Orange rust of sugarcane caused Puccinia kuehnii is an economically important disease in many parts of the world. Orange rust was first reported in Florida in 2007. A 2009 survey showed that over 80% of the commercial sugarcane acreage is moderately susceptible or highly susceptible to the disease r...

  20. Application of RAD LongRead sequencing for SNP discovery in sugarcane

    Technology Transfer Automated Retrieval System (TEKTRAN)

    The sugarcane (hybrid Saccharum spp.) genome presents a difficult challenge for SNP discovery and analysis due to its complex polyploid nature. This is compounded further due to the absence of a reference genome sequence. We report the discovery of SNPs in sugarcane through reductive sequencing and ...

  1. A structured approach to target starch solubilization and hydrolysis for the sugarcane industry

    Technology Transfer Automated Retrieval System (TEKTRAN)

    In sugarcane processing, starch is considered an impurity that negatively affects processing and reduces the quality of the sugar end-product. In the last decade, there has been a general world-wide increase in starch concentrations in sugarcane. Industrial a-amylases have been used for many years ...

  2. Detection of sugarcane yellow leaf virus by direct antigen coated enzyme-linked immunosorbent assay

    Technology Transfer Automated Retrieval System (TEKTRAN)

    The L9 (34) orthogonal diagram was applied to optimize detection conditions of direct antigen coated enzyme-linked immunosorbent assay (DAC-ELISA) for Sugarcane yellow leaf virus (SCYLV) in sugarcane. Statistic analyses indicated that 150 µL of SCYLV in juice and leaf crude extract antigens was the ...

  3. Cellulosic energy cropping systems – Chapter 5: Sugarcane and energy cane, and Napiergrass

    Technology Transfer Automated Retrieval System (TEKTRAN)

    The Energy Independence and Security Act of 2007 mandates that 16 billion of the targeted 36 billion gallons of biofuels must be derived from cellulosic sources. Sugarcane (Saccharum sp.) as a biofuel feedstock has the tremendous potential as a source of this biofuel. Sugarcane is a major agronomi...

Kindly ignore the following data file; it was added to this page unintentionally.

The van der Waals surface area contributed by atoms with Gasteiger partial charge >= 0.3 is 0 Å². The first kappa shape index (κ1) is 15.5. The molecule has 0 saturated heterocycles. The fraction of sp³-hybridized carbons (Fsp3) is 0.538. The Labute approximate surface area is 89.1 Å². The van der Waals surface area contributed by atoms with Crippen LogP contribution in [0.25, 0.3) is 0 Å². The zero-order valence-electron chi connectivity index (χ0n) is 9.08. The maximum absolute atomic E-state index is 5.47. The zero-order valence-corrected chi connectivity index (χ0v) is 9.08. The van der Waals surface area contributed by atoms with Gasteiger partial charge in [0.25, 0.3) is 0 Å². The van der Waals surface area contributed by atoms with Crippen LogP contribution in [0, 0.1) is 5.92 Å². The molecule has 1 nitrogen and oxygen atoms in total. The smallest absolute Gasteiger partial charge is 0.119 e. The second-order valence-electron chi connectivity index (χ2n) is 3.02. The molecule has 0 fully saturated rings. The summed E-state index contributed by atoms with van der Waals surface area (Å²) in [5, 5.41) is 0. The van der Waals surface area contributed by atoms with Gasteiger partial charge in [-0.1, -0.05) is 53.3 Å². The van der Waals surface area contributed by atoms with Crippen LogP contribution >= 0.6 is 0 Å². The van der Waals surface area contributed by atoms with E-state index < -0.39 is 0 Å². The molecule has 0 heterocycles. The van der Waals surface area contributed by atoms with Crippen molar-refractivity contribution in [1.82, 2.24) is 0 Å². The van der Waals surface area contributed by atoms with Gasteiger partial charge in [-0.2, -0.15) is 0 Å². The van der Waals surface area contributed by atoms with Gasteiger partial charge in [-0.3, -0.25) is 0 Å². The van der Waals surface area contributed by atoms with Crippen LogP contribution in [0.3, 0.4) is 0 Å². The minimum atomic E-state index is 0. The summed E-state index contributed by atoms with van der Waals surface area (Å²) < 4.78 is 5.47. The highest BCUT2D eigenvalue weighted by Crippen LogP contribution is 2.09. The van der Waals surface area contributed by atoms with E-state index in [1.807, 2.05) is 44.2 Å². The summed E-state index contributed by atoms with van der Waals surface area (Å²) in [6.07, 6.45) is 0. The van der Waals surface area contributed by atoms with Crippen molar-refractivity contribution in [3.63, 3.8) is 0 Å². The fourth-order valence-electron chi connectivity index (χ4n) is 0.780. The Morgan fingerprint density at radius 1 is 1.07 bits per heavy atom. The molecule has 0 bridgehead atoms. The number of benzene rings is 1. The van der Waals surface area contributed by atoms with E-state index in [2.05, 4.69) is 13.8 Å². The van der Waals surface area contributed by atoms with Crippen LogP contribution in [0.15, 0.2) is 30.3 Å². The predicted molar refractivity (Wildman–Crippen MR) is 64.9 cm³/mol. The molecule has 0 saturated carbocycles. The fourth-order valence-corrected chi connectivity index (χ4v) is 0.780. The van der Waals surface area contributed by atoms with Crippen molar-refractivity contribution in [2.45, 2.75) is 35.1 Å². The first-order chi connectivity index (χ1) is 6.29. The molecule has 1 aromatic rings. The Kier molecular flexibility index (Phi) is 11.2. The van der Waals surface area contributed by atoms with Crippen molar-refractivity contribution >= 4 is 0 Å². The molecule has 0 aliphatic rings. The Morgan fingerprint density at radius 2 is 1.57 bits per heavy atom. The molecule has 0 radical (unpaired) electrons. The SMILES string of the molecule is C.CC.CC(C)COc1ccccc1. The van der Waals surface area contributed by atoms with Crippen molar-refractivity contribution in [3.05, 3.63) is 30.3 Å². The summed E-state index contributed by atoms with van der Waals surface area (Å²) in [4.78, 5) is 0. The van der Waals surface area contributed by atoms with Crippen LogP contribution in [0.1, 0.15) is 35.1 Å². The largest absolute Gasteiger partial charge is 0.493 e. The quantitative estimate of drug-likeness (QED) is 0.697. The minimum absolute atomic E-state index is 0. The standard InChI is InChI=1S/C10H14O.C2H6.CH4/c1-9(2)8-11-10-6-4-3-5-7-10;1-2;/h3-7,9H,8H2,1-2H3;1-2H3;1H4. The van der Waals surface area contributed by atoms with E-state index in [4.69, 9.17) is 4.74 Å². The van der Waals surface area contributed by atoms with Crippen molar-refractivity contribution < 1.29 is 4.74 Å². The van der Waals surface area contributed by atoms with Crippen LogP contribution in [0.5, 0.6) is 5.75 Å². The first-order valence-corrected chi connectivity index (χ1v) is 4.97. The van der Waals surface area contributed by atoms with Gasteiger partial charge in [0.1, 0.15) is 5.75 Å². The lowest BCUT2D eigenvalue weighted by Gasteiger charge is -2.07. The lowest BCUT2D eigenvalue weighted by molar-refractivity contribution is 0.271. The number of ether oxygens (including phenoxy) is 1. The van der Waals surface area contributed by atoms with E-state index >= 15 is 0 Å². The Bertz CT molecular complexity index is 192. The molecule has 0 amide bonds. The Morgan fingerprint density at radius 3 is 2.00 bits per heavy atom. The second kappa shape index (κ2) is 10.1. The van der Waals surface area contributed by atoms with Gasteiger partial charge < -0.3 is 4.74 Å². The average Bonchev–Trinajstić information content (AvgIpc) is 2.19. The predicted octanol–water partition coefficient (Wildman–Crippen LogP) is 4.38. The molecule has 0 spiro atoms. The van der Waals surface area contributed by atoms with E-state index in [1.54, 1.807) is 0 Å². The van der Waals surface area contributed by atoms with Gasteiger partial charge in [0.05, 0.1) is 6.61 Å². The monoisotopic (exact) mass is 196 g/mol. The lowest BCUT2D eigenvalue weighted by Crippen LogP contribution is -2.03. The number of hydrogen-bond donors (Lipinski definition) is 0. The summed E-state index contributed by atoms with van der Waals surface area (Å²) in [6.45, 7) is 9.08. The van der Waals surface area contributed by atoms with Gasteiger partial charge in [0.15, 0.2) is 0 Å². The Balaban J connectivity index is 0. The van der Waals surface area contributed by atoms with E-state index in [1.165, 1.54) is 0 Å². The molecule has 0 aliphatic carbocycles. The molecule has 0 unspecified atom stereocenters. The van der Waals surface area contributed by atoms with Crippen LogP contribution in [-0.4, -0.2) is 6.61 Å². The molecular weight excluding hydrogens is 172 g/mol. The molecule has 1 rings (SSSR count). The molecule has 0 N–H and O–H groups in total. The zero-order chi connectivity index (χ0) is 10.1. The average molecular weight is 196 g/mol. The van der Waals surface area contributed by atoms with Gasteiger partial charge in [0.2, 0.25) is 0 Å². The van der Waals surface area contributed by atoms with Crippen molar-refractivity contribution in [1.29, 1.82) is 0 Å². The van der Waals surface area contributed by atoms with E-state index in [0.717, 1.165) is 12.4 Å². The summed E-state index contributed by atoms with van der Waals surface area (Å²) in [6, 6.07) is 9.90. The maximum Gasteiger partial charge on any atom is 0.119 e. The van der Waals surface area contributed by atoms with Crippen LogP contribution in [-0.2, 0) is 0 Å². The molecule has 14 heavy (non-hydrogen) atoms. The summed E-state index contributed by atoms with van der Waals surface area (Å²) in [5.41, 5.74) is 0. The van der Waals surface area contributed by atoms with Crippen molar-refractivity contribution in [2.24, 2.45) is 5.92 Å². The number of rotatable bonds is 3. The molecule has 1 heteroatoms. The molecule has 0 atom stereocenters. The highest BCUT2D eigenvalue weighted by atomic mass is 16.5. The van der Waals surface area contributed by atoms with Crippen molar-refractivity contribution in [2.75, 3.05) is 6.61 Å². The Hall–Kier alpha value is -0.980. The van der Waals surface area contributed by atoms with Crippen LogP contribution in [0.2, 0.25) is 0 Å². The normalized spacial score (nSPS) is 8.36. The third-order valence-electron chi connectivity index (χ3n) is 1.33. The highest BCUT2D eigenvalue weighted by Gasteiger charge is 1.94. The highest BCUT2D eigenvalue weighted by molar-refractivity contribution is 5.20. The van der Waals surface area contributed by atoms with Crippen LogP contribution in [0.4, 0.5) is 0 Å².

4. Seasonal Fiber Content of Three Sugarcane Cultivars in Three Crop Cycles on Sand and Muck Soils

    Technology Transfer Automated Retrieval System (TEKTRAN)

    Accurate seasonal estimates of fiber are needed to maximize profits whether producing sugarcane (Saccharum spp.) for sucrose or ethanol. The main purpose of this study was to determine the effects of sample date and crop cycle on fiber content of three sugarcane cultivars growing on sand and organic...

  5. Abstract: Seasonal Fiber Responses of Three Sugarcane Cultivars to Soil Type and Crop Cycle

    Technology Transfer Automated Retrieval System (TEKTRAN)

    Technical Abstract: Fiber content is an important trait of sugarcane (Saccharum spp.) cultivars. Sufficient fiber is needed to generate electricity for the sugarcane mill and refinery, but excessive fiber reduces sugar recovery. The purpose of this study was to determine the effects of sample coll...

  6. Viability of an Enzymatic Mannitol Method to Predict Sugarcane Deterioration at Factories

    Technology Transfer Automated Retrieval System (TEKTRAN)